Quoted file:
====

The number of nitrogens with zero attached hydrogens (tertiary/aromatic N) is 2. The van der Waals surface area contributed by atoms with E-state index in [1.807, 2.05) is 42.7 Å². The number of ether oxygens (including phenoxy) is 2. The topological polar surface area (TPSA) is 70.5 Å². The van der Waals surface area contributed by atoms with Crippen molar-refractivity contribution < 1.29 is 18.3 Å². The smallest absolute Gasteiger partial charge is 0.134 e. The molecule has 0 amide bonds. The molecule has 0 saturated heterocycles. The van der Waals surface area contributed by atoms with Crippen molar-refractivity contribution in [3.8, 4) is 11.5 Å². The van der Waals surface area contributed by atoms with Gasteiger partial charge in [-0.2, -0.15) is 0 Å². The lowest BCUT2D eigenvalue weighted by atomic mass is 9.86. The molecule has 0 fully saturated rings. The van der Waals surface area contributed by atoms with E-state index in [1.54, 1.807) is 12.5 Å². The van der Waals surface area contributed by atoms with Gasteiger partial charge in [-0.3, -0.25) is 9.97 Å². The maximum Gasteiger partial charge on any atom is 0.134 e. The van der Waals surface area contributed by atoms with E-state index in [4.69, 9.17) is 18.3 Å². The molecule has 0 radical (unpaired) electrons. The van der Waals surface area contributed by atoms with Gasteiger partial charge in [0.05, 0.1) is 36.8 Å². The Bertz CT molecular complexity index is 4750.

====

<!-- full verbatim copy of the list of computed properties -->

The number of nitrogens with zero attached hydrogens (tertiary/aromatic N) is 2. The van der Waals surface area contributed by atoms with E-state index in [1.807, 2.05) is 42.7 Å². The number of ether oxygens (including phenoxy) is 2. The topological polar surface area (TPSA) is 70.5 Å². The van der Waals surface area contributed by atoms with Crippen molar-refractivity contribution < 1.29 is 18.3 Å². The smallest absolute Gasteiger partial charge is 0.134 e. The molecule has 0 amide bonds. The molecule has 0 saturated heterocycles. The van der Waals surface area contributed by atoms with Crippen molar-refractivity contribution in [3.8, 4) is 11.5 Å². The van der Waals surface area contributed by atoms with Gasteiger partial charge in [-0.2, -0.15) is 0 Å². The lowest BCUT2D eigenvalue weighted by atomic mass is 9.86. The molecule has 0 fully saturated rings. The van der Waals surface area contributed by atoms with E-state index in [1.54, 1.807) is 12.5 Å². The van der Waals surface area contributed by atoms with Gasteiger partial charge in [-0.3, -0.25) is 9.97 Å². The maximum Gasteiger partial charge on any atom is 0.134 e. The van der Waals surface area contributed by atoms with E-state index in [4.69, 9.17) is 18.3 Å². The molecule has 0 radical (unpaired) electrons. The van der Waals surface area contributed by atoms with Gasteiger partial charge in [0.05, 0.1) is 36.8 Å². The Bertz CT molecular complexity index is 4750.